Hammer House of Horror (1980) s01e03 Episode Script

Rude Awakening

- Are you sure it didn't happen? | - Not to me, it didn't.
Whatever it was.
Bye, Norman.
Morning, Lolly.
Good morning, Mr Shenley.
Now, now, Lolly.
You know our agreement.
Sorry.
Good morning, Noman That's better.
Much better.
Er Good morning, sir.
- Mr.
Shenley? | -Yes, indeed.
Good morning.
My name is Rayburn.
There is a property | l should like to discuss with you.
Are you disposing of or purchasing? - Selling.
| - You're disposing of.
- Very well.
Won't you sit down? | - Thank you.
Now, then, is the said property situated | in the neighbourhood? lt's about 15 miles to the north, on a lane off the B2134.
lt's called Lower Moat Manor.
Lower Moat Manor.
You are the vendor, sir? The owner? Er, no.
l am the chief executor | of the former owner's estate.
She died several years ago.
I see.
Coffee? l beg your pardon? Would you like a cup of coffee? My assistant, | Miss Fellows, here, will fix you a cup in a jiffy.
Oh, thank you, no.
Thank s all the same.
- Erm, thank you.
| - Not at all.
When l say she died, actually she disappeared.
But now she's been legally pronounced dead, so l am in the position to put | the house on the market.
- As chief executor? | - Exactly.
And you want me toarrange the transaction? Well, l should like you to take a look at the place | and discuss it with me.
l have drawn a rough map of how to get there.
Andhere are the keys.
Right.
l shall go and have a look at it this morning, | Mr Rayburn.
l'd appreciate it.
| The executors want to get it off their hands - Leave it with me These old properties can still fetch | a very good price.
I presume it is an old property? Oh, certainly, yes.
Very old.
With ten acres of ground.
| But not lived in for a number of years.
Yes, l understand.
Not to worry.
l'll leave it with you for the moment.
- Good morning, Mr Shenley.
| - Good morning.
Sounds as if it might fetch a good price.
Did you get his address? No, but it'll be on this map.
That's funny.
lt isn't.
Or his phone number? No.
Well, never mind.
| He'll get in touch with us sooner or later.
Goodbye, sexy.
Won't be long.
Bye, Norman.
Hello, hello, hello.
Hello You snouldn't have done it Mr Shenley You really snouldn't have killed her.
Killed who? You wife of course But my wife isn't dead.
You killed her on Friday the 13th.
But that's today.
- Exactly | - Well, she certainly isn't dead.
No, erm No, she just got my breakfast.
Erm Wh-who are you? First course is coming up.
Mr Shenley Argh! Norman! Norman! Wake up! For God's sake! Norman! You're bloody killing me! What? Oh, go on! Pretend it was a nightmare! | Getting rid of me, that's what you're up to.
- Emily, for God's sake! lt was terrible! | - What was? Oh, you're sweating like a pig! You see There was this house It was .
.
haunted.
And one of those service lifts | dumb waiters, in the dining room And? Well, then suddenly it came up .
.
and the doors opened And? And erm What's the time? Half five.
And? And a body fell out.
A body fell out.
Right.
Anyone we know? No.
Anyone you know? Oh, for God's sake.
Don't start all that again.
l'm not.
lt's you that nearly throttles me | in the middle of the night.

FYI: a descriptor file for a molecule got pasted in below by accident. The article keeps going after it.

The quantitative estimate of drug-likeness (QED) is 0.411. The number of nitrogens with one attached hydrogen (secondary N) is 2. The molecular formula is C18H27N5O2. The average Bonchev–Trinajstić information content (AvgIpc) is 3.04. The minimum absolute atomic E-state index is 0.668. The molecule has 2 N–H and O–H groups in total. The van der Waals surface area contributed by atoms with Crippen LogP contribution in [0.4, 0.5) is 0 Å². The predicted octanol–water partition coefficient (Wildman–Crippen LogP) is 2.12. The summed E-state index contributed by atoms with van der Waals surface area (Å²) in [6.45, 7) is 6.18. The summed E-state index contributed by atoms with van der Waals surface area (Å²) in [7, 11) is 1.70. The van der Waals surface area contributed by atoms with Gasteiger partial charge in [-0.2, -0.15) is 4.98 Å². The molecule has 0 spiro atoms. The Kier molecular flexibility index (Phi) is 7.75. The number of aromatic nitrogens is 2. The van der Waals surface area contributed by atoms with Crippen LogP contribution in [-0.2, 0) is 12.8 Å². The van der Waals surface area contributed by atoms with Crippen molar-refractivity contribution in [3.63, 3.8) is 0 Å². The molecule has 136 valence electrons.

- 5:30, actually.
| - Guilty conscience, perhaps.
- Go back to sleep.
| - l intend to.
Not worth it for me.
No.
l'll get my own breakfast | and get to the office early.
Good idea.
There's always ermplenty to do.
What time does she get there? Who, dear? Nothing.
Oh, my God! You gave me a fright! l often get in early.
You do? Why? You know.
The early bird.
What andme the worm? Could be, Norman.
Could be.
You erm You look different, you know.
- From when? | - Yesterday.
Yesterday was Sunday.
Rubbish.
Yesterday w My God, yes.
lt was a terrible nightmare l had last night.
Did l come into it, darling? No No.
Er yes, but only in the beginning.
There was this old house a man wanted to sell.
l dreamt l drove out to have a look at it.
Are you sure it didn't happen? Not to me, it didn't.
Whatever it was.
And this dead woman fell out of the dumb waiter.
Charming! Not me, by any chance? No, no.
lt was erm my wife.
Ha! Oh, well, that doesn't need much explaining! But you don't have to kill her, Norman.
| Just divorce her.
But it was so real, Lolly.
| l can't believe the place doesn't exist.
Lower Moat Manor, it was called.
Well, where was it? ln the dream, l mean.
lt was about 15 miles north.
Well, why not try again? Do you know, l think l might.
l've still got the map the man gave me.
l'll have a look And then l'll erm Then l'll phone you.
Well, don't be long, love.
| We've got a date tonight.
Don't worry.
lt's engraved on my heart.
Hey, Norman, hang about.
lf it was only a dream Dream? lt was a bloody nightmare! A nightmare, then.
| How come you've still got the map? How come I've? Oh, God! l see what you mean.
What the hell's going on? Well, start with the house - there or not.
Yes Yes.
Yes, start with the house.
Yes.
Norman Shenley's assistant - Yes it's me.
Any luck? Not a sign of it.
- Did you follow the map? | - Yes, l did.
I've got it right.
Norman are you there? Norman? - You shouldn't have killed her, Mr Shenley - You snouldn't have killed you wife Who the hell are you? Hey you! Help me! I'm being Help me! You! Please, help! Let me out Please! Please! Please! Help me! Please, get me Please Please don't go away! Please Please, help me! | Get me l'm being l'm being Please, I beg you! Oh! Oh! Oh! Oh Lolly, my darling.
Thank God you're here.